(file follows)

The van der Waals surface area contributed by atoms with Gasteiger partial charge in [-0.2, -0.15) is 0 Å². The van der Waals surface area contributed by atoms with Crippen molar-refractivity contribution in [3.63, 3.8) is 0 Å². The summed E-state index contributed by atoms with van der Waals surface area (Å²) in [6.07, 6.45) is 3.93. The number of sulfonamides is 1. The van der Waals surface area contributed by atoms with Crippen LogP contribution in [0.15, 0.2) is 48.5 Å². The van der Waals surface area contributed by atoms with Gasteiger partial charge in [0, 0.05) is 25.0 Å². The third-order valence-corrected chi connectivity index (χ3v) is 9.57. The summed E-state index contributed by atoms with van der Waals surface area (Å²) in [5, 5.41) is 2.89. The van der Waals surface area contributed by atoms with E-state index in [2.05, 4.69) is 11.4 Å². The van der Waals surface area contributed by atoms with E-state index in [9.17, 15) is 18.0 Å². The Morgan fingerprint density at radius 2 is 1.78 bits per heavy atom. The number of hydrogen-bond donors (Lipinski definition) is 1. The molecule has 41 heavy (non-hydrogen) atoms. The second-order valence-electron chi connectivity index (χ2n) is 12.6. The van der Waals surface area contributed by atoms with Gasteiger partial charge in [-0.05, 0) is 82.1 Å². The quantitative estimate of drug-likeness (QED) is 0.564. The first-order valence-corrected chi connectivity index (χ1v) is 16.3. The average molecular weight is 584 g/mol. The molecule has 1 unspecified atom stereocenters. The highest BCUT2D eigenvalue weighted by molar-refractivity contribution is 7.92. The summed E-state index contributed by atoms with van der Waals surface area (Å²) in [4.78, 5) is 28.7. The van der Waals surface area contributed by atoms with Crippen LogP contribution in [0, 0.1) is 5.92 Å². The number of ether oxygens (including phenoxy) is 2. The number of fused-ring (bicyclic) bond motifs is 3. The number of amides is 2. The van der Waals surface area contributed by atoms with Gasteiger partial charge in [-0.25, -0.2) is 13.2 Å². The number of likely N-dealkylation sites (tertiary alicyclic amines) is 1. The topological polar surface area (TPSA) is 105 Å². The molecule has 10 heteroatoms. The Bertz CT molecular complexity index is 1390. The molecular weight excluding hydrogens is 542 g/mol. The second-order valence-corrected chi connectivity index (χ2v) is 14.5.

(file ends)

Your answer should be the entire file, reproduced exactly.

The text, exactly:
The van der Waals surface area contributed by atoms with Gasteiger partial charge in [-0.2, -0.15) is 0 Å². The van der Waals surface area contributed by atoms with Crippen molar-refractivity contribution in [3.63, 3.8) is 0 Å². The summed E-state index contributed by atoms with van der Waals surface area (Å²) in [6.07, 6.45) is 3.93. The number of sulfonamides is 1. The van der Waals surface area contributed by atoms with Crippen LogP contribution in [0.15, 0.2) is 48.5 Å². The van der Waals surface area contributed by atoms with Gasteiger partial charge in [0, 0.05) is 25.0 Å². The third-order valence-corrected chi connectivity index (χ3v) is 9.57. The summed E-state index contributed by atoms with van der Waals surface area (Å²) in [5, 5.41) is 2.89. The van der Waals surface area contributed by atoms with E-state index in [2.05, 4.69) is 11.4 Å². The van der Waals surface area contributed by atoms with E-state index in [9.17, 15) is 18.0 Å². The Morgan fingerprint density at radius 2 is 1.78 bits per heavy atom. The number of hydrogen-bond donors (Lipinski definition) is 1. The molecule has 41 heavy (non-hydrogen) atoms. The second-order valence-electron chi connectivity index (χ2n) is 12.6. The van der Waals surface area contributed by atoms with Gasteiger partial charge in [-0.05, 0) is 82.1 Å². The quantitative estimate of drug-likeness (QED) is 0.564. The first-order valence-corrected chi connectivity index (χ1v) is 16.3. The average molecular weight is 584 g/mol. The molecule has 1 unspecified atom stereocenters. The highest BCUT2D eigenvalue weighted by molar-refractivity contribution is 7.92. The summed E-state index contributed by atoms with van der Waals surface area (Å²) in [4.78, 5) is 28.7. The van der Waals surface area contributed by atoms with Crippen LogP contribution in [0, 0.1) is 5.92 Å². The number of ether oxygens (including phenoxy) is 2. The number of fused-ring (bicyclic) bond motifs is 3. The number of amides is 2. The van der Waals surface area contributed by atoms with Gasteiger partial charge in [-0.25, -0.2) is 13.2 Å². The number of likely N-dealkylation sites (tertiary alicyclic amines) is 1. The topological polar surface area (TPSA) is 105 Å². The molecule has 10 heteroatoms. The Bertz CT molecular complexity index is 1390. The molecular weight excluding hydrogens is 542 g/mol. The second-order valence-corrected chi connectivity index (χ2v) is 14.5.